Joint Planning Committee reviews progress on school system’s capital projects
At the Joint Planning Committee meeting Tuesday, County Commissioner Craig Pierce said he wouldn’t be opposed to approving more funds for the Rowan-Salisbury’s capital projects, if it meant building a brand new facility for Knox Middle School.
The purpose of the committee is to facilitate communication between county commissioners and the Rowan-Salisbury Board of Education about the school system’s capital projects. The committee is made up of representatives from the Rowan County Board of Commissioners and Rowan-Salisbury Board of Education.
In addition to building instead of renovating, Pierce suggested building the new building near Isenberg Elementary School rather than Overton.
Rowan-Salisbury Assistant Superintendent of Operations Anthony Vann said his first meeting with SFL+A Architects is later this week. SFL+A is the architectural company chosen by the school board to draw up plans for the changes to Knox and for the consolidated elementary school in the western part of the county.
Vann said the architects would give him their vision for the facility and run some budget numbers. Then, the school board would take a look at those ideas and numbers and make decisions based off that.
Although Vann said he felt all options should be looked into, he didn’t think a new school building could be built for the $15 million allotted. Instead, he thought costs would probably be closer to $20 million.
School board member L.A. Overcash asked if the project ended up being more expensive than $15 million, what were the chances of securing the extra funding.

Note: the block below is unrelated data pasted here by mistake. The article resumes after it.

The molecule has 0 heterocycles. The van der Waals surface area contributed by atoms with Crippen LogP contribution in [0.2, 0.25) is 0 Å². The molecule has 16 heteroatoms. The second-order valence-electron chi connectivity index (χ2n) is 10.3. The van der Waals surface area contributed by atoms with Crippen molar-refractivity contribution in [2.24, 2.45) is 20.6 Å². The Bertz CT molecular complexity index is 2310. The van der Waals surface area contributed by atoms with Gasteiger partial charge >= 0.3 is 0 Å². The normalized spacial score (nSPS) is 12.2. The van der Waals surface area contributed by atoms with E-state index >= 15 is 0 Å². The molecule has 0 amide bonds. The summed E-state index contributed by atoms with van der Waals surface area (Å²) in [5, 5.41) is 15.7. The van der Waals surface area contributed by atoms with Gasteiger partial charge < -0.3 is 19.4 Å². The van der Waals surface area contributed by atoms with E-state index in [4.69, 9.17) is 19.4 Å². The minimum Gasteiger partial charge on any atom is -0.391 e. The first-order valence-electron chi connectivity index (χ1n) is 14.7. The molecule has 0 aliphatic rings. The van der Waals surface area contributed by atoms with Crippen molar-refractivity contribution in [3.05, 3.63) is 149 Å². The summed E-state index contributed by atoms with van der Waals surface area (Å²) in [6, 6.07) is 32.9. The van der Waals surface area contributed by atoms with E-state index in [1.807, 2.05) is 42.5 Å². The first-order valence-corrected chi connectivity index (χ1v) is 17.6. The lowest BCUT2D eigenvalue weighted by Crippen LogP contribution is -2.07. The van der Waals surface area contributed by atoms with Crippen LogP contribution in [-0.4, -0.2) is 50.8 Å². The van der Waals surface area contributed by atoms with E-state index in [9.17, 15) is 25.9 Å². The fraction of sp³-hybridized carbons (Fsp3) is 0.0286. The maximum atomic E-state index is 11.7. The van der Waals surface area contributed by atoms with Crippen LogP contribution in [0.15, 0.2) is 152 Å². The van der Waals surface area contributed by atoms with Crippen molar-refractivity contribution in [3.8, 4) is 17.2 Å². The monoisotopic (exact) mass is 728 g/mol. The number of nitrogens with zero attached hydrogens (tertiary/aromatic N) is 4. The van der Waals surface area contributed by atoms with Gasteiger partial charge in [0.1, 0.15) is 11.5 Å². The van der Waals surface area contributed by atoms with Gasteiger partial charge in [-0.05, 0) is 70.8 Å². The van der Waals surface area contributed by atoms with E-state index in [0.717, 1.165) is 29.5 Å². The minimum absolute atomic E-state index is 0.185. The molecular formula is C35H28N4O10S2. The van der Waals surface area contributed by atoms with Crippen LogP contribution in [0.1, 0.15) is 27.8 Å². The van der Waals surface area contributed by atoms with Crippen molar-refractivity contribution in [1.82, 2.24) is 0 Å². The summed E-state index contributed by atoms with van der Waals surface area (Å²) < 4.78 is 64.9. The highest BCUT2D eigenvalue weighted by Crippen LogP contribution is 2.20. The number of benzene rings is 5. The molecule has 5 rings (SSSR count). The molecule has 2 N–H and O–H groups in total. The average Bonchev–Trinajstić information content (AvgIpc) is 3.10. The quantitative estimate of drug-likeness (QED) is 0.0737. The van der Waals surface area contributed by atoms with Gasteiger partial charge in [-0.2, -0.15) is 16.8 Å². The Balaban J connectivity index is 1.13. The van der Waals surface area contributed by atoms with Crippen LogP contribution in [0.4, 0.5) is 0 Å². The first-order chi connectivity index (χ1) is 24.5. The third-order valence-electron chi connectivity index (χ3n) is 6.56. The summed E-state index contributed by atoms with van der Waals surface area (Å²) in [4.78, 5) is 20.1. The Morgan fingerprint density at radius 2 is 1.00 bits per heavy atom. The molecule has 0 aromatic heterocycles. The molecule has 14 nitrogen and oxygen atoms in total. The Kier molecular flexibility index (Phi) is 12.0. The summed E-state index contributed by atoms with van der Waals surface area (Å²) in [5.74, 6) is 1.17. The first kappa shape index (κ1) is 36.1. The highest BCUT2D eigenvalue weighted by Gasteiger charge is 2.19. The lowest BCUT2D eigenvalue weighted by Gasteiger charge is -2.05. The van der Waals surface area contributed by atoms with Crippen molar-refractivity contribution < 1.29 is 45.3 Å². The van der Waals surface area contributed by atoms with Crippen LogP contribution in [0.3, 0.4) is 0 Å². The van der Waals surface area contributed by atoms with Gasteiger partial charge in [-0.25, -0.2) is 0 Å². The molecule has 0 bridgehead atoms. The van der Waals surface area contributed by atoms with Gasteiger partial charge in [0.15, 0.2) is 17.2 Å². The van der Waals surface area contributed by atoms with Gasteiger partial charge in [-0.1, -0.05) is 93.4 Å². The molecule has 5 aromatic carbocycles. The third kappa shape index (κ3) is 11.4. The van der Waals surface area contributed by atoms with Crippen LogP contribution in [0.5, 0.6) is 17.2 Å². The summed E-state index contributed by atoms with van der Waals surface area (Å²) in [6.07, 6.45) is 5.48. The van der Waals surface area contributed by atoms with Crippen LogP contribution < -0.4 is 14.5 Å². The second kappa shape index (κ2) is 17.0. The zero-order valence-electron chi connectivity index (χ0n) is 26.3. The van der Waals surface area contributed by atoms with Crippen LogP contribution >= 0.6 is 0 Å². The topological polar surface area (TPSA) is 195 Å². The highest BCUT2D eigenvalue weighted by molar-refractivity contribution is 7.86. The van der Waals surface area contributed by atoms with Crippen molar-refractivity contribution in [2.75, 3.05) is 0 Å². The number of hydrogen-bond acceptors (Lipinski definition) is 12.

Pierce responded that the chances were fine – “as long as we can justify it.”
“I certainly hope we don’t get bogged down with our original memorandum of understanding for $40.5 million,” he said. “I want it to be what we need.”
“I don’t want you to think that there’s no room for moving,” he said, adding that the commissioners didn’t have enough information to set an accurate dollar amount when the memorandum of understanding was made, and that they simply did what they felt they must in order to avoid litigation.
Vann said drawings for the central office building should be “100 percent the first week in September,” and a guaranteed maximum price should be received by mid-October.
“We’re seeking as much local manpower as we can get,” he said, adding that the cutoff for contractors to submit their request for qualification is Aug. 14.
School board members asked if the commissioners’ recent tension with the Local Government Commission would affect its ability to receive funding on the original schedule discussed.
Pierce said it wouldn’t be an issue getting a loan, he just didn’t know how good the interest rate would be.
Pierce said he had concerns about the district’s land swap deal with the Wallace family, which provided the property on the 500-block of N. Main St. in Salisbury for the district’s central office building.
“I’m a little bit concerned with how that went down,” he said.
Pierce said with the possibility of a new bridge going in, he feels the district could have gotten better money for the district’s current administrative office property on Ellis Street if they waited and sold it to Norfolk Southern.
“We weren’t told that,” Superintendent Dr. Lynn Moody said.
Moody said the school system didn’t think they would have been able to build the building they had drawn up on that property because it was three stories high.
As they wrapped the meeting up, Moody told the committee that while she didn’t have any numbers or specific projects yet, the district had serious concerns for South Rowan High School.
The committee’s next meeting will be Sept. 9 at 4 p.m.
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